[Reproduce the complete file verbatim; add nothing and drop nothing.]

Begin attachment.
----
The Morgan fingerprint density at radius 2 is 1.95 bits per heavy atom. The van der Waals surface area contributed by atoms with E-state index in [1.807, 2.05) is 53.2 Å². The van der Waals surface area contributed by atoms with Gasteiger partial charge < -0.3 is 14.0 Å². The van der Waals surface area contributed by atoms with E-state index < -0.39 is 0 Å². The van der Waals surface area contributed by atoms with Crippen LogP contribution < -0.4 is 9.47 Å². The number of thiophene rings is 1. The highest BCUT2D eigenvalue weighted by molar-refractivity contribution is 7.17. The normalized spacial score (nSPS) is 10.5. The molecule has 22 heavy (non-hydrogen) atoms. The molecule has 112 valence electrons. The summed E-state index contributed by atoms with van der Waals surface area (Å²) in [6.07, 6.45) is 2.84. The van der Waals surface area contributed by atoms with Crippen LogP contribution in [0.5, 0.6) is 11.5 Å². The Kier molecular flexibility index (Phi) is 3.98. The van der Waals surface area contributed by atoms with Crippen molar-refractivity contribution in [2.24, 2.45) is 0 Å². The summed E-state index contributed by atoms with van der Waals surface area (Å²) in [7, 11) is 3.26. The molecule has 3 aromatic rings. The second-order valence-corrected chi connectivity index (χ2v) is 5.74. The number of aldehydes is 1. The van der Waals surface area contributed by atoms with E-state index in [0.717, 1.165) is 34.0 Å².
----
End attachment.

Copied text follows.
The Morgan fingerprint density at radius 2 is 1.95 bits per heavy atom. The van der Waals surface area contributed by atoms with E-state index in [1.807, 2.05) is 53.2 Å². The van der Waals surface area contributed by atoms with Gasteiger partial charge < -0.3 is 14.0 Å². The van der Waals surface area contributed by atoms with E-state index < -0.39 is 0 Å². The van der Waals surface area contributed by atoms with Crippen LogP contribution < -0.4 is 9.47 Å². The number of thiophene rings is 1. The highest BCUT2D eigenvalue weighted by molar-refractivity contribution is 7.17. The normalized spacial score (nSPS) is 10.5. The molecule has 22 heavy (non-hydrogen) atoms. The molecule has 112 valence electrons. The summed E-state index contributed by atoms with van der Waals surface area (Å²) in [6.07, 6.45) is 2.84. The van der Waals surface area contributed by atoms with Crippen LogP contribution in [0.5, 0.6) is 11.5 Å². The Kier molecular flexibility index (Phi) is 3.98. The van der Waals surface area contributed by atoms with Crippen molar-refractivity contribution in [2.24, 2.45) is 0 Å². The summed E-state index contributed by atoms with van der Waals surface area (Å²) in [7, 11) is 3.26. The molecule has 3 aromatic rings. The second-order valence-corrected chi connectivity index (χ2v) is 5.74. The number of aldehydes is 1. The van der Waals surface area contributed by atoms with E-state index in [0.717, 1.165) is 34.0 Å².